Screen printing – or screen printing. Printing technique consisting of the ink being pumped by the matrix. A matrix is a printing form (template) superimposed on a fine metal mesh woven or made of synthetic fibres.
The two main elements of screen printing:
A mesh is a rectangular frame usually made of aluminum, with a mesh stretched on it (previously used silk or cotton threads, and today made of nylon polyester or metal). When printing graphics, the most commonly used meshes contain from 100 to 150 fibers per cm2 (mesh meshes have diameters from 30 to 40 micrometers).
To print anything except the grid, we need a template, that is matrix’s. To prepare it you need to cover non-printable places (locking the holes of the screen printing mesh) There are several ways that depend on the type of paint, sieves, volumes and expected effects are used:
- manual application of the solution to the grid, which after drying forms an impermeable layer,
- drawing with ink or lithographic crayel on the surface of the mesh,
- templates cut from paper or film,
- coating the mesh with photosensitive emulsion, which after drying is illuminated in a dill
History of Screen Printing
The history of Screen Printing Screen Printing, a screen printing technique derived from the Far East. In the beginning, this method was used in Japan to decorate the kimon. The pattern cut out of paper was strained on a wooden frame with a mesh of human or animal hair. However, on the Islands of Fiji, the pouched banana leaves were used as a template. Screen printing has already begun to be used not only for decorating fabrics, but also furniture, walls and other objects.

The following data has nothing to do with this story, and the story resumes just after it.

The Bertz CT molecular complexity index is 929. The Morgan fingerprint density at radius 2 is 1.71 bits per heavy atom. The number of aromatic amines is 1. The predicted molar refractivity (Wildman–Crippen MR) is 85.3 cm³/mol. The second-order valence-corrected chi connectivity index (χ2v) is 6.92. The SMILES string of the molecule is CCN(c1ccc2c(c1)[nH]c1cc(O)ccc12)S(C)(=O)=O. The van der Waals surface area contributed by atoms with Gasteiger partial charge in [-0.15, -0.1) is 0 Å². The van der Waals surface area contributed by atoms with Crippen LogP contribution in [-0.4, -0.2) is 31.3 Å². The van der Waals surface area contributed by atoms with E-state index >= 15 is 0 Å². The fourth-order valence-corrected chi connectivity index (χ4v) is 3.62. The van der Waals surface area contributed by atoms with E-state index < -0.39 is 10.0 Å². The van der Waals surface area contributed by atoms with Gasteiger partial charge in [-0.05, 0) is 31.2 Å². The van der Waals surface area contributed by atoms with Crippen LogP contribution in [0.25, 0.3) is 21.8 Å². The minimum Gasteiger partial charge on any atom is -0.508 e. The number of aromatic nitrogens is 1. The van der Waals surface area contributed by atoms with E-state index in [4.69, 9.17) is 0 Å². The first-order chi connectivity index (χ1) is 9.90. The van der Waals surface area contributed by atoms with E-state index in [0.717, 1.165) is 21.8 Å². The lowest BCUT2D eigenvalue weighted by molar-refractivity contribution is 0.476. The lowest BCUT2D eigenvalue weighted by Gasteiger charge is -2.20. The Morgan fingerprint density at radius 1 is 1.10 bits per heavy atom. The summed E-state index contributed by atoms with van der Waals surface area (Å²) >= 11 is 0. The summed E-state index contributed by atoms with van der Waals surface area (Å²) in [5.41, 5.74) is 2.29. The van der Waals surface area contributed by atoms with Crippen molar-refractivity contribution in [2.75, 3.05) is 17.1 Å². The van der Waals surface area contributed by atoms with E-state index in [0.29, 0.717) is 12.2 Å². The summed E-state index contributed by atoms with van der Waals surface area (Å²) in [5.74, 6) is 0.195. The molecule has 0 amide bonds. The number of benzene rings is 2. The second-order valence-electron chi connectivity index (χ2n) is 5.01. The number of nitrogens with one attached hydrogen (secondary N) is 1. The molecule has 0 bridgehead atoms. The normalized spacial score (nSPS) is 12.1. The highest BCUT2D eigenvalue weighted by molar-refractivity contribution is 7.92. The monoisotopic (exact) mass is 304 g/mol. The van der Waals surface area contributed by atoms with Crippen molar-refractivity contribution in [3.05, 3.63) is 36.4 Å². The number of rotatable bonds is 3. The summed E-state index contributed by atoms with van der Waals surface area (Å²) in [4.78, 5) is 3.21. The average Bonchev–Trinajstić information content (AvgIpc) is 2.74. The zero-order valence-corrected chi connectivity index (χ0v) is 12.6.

This method developed the most in the United States, and it started multicolor printing from a single printing form. A great move forward was the invention of a SHELLAC film, called PROFILE, which made the preparation of templates faster and more accurate. However, it was soon replaced by cellulose film, used to this day. Initially, this method was used only in Polygraph. Screen printing provided through its form, flexibility in the selection of printing substrates, which was achieved – the variety of material, texture and shape, the use of different types of inks and the possibility of printing on fabric – FILMODRUK.
In the middle of the 20th century, screen printing spread throughout Europe. It is interesting that screen printing was used in underground printing works in Poland in the 70s and 80s of the twentieth century. Over time, the Polish Association of Polish ScreenPrinters was born in Poland, whose aim was to disseminate the science of screen printing and novelties in this field, the current name of the Polish Association of Screen printing and Digital Printing based in Krakow, belonging to the fespa organization.